For the first time in a long time, the Philadelphia Flyers are developing with youth.
Seven of the team's regular forwards, including captain Claude Giroux and offensive dynamos Jake Voracek, Wayne Simmonds and Brayden Schenn, are all 25 years or younger. Meanwhile, defenders Braydon Coburn, Nicklas Grossmann, Erik Gustafsson and Luke Schenn are all under the age of 29 while standout goaltender Steve Mason is just 25.
But what's most encouraging for the Orange and Black is that this team has even more young talent in the pipeline, including several skaters who were recently on display in the 2014 World Junior Championships.
Here's a look at how each of Philadelphia's participating prospects performed in the recent showcase.
Robert Hagg had the most successful run of any of the Flyers' prospects during the 2014 World Juniors, as he and Team Sweden earned a spot in the gold-medal game only to suffer a heartbreaking 3-2 overtime defeat to Finland.
Philadelphia's second-round pick in the 2013 NHL entry draft, Hagg managed one goal and 12 penalty minutes while suiting up in all seven of Sweden's outings in the tournament.
What's more, the 6'2", 188-pound blueliner finished with a plus-four rating overall and was a plus or even skater in six of seven games over an 11-day period. Unfortunately, his one minus outing came in the gold-medal game, where Hagg finished minus-two.
Still, a silver medal isn't bad for the 18-year-old.
For the second year in a row, Canada is returning home from the World Juniors empty-handed. That's considered an epic drought for a nation where hockey is king.
Still, it wasn't all bad for Flyers prospect Scott Laughton.
Philadelphia's first-round pick (20th overall) in the 2012 NHL entry draft, Laughton was named captain of Team Canada in advance of the tournament, which speaks volumes about his leadership and tenacious work ethic.
On the ice, the Oakville, Ontario, native produced just one assist and a plus-two rating in seven contests. But that one assist was a perfect example of what makes Laughton so valuable.
While short-handed against the Czech Republic, Laughton forced the issue in the Czech zone, leading to a takeaway and an eventual game-tying short-handed goal for Canada's Aaron Ekblad.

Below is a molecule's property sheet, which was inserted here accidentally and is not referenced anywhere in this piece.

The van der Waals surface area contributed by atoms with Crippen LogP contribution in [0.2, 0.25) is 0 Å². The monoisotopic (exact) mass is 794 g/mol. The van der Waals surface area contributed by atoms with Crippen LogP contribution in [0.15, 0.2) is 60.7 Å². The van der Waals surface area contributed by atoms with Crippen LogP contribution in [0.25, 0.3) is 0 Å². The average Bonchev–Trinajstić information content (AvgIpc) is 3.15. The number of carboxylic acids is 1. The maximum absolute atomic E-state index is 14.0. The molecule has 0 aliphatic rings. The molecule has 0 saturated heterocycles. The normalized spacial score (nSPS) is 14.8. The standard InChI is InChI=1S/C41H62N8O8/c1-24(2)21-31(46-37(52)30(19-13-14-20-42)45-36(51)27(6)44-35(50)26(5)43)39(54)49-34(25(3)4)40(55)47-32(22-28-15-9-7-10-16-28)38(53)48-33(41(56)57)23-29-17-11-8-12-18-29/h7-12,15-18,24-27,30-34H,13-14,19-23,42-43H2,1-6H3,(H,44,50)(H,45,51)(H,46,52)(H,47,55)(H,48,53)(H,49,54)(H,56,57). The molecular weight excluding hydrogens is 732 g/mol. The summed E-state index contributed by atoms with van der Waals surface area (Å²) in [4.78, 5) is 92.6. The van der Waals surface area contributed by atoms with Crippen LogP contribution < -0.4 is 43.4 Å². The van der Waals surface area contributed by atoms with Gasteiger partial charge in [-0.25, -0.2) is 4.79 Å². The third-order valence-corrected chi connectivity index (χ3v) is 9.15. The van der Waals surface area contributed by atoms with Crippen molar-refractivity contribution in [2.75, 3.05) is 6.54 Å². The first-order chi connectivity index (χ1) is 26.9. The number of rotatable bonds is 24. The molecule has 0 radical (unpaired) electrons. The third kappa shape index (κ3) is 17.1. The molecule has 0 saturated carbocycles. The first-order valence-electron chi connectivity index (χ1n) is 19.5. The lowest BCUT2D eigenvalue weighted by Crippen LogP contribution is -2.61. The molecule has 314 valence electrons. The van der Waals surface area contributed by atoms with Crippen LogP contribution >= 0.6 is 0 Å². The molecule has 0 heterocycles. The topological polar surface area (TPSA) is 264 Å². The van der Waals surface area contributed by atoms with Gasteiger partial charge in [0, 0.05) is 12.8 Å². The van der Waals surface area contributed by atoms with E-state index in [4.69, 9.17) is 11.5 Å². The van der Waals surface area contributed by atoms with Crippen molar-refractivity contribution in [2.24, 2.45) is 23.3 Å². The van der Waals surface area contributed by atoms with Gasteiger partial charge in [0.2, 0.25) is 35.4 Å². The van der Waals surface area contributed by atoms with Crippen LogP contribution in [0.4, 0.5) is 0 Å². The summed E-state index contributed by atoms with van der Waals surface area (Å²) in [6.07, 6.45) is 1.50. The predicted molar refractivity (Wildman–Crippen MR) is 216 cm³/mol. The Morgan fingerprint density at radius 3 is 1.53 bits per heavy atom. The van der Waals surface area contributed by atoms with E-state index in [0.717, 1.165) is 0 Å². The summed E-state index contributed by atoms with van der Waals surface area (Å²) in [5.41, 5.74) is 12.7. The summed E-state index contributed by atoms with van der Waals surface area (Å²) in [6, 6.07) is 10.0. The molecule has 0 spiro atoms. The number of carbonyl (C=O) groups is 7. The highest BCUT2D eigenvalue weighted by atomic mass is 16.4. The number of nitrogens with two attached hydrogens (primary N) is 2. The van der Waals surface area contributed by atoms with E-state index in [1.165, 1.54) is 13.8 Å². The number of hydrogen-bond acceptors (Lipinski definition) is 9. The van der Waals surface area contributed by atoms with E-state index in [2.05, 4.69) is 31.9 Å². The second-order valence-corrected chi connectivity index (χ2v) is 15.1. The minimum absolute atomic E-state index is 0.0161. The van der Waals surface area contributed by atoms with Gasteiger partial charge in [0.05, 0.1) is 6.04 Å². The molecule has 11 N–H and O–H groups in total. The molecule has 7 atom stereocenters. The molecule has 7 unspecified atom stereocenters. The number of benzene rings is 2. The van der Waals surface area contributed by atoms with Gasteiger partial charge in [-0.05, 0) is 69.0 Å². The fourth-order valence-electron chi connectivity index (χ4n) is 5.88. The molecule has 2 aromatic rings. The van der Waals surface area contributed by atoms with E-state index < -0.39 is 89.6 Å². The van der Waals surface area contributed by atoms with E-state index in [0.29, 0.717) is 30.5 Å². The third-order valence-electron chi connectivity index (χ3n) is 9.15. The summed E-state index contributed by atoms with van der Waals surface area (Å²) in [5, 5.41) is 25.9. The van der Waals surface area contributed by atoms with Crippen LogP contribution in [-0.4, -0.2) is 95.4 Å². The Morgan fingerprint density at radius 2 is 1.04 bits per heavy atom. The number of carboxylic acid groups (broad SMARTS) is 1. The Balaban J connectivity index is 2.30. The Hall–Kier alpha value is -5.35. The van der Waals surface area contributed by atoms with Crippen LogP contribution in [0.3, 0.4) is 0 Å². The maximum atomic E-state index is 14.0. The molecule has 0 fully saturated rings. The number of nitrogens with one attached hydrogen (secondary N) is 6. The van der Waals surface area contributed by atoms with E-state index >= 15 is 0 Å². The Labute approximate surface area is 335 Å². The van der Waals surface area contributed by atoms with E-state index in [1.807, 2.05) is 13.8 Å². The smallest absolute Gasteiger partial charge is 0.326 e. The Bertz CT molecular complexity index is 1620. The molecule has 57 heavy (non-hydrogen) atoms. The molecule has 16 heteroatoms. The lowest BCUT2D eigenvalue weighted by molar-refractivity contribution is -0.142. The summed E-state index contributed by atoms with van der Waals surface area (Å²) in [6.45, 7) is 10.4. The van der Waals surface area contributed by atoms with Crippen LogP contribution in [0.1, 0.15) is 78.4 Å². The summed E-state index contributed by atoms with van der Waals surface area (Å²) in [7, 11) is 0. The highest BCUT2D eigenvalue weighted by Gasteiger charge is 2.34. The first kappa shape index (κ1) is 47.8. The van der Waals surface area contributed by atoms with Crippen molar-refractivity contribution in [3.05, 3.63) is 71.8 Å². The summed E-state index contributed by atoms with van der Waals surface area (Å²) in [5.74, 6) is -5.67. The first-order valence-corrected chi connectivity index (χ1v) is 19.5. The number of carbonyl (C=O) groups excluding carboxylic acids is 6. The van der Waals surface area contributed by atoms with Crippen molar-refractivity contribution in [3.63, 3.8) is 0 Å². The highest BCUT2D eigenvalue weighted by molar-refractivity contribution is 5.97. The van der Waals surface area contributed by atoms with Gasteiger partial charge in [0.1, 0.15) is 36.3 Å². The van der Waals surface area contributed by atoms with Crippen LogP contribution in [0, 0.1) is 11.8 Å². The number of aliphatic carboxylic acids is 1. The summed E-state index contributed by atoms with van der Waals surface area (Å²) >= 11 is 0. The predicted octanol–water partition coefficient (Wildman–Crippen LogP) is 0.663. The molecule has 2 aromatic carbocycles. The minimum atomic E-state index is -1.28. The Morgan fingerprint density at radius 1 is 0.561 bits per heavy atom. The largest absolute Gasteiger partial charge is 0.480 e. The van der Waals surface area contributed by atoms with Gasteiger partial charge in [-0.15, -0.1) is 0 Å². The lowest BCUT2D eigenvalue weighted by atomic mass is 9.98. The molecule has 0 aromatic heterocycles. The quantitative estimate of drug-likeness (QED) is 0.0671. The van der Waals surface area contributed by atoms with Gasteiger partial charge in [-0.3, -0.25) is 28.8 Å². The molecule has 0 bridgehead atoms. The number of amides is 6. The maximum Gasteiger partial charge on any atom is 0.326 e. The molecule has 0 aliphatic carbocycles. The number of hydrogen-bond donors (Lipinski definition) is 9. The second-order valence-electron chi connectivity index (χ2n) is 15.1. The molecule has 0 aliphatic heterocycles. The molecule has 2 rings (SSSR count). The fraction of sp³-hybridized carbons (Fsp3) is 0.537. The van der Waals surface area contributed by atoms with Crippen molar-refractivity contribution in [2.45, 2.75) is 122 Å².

Taylor Leier was another member of the disappointing Team Canada squad whose run through the 2014 World Juniors ended with a 2-1 loss to Russia in the bronze-medal game on Sunday.
Unfortunately for Leier, his impact was even less significant than that of his fellow Canadian and Flyers teammate.
Philadelphia's fourth-round selection (117th overall) in the 2012 NHL entry draft, the Saskatoon, Saskatchewan, native failed to register a point while producing just six shots and a minus-two rating in six games.
Leier has already recorded 22 goals and 43 points in just 31 games with the Portland Winterhawks (WHL) this season but disappeared offensively in Malmo.
One of three netminders named to Team USA, Anthony Stolarz dressed in all five of USA's contests at the 2014 World Juniors but was called upon to start in just one of them.
Instead, Calgary Flames goaltender Jon Gillies was the club's No. 1 option, starting four of the squad's five outings, including its final two showdowns of the tournament against Canada and Russia.
Still, Stolarz excelled in his lone appearance, recording a 15-save shutout as part of an 8-0 drubbing of Germany.
Philadelphia's second-round pick (45th overall) in the 2012 NHL entry draft, Stolarz is in the midst of a phenomenal campaign with the London Knights (20-3-1, 2.50 goals-against average, .926 save percentage) but was just never really given the opportunity to showcase his abilities at this year's World Juniors.
Defenseman Valeri Vasiliev was the only other Flyers prospect beyond Hagg to medal after serving on a Russian squad that garnered the bronze medal.
Philadelphia's seventh-round pick (201st overall) in the 2012 NHL entry draft, Vasiliev suited up in all seven of Team Russia's outings and produced a goal, four penalty minutes and an even rating during the tournament.
The 6'2", 207-pound blueliner was steady throughout in his own end and wasn't afraid to jump up into the play, as evidenced by the goal he converted in Russia's 4-1 setback against Finland.
Vasiliev wasn't among Russia's most dynamic defenders in the team's bronze-medal run but still found a way to have a positive impact.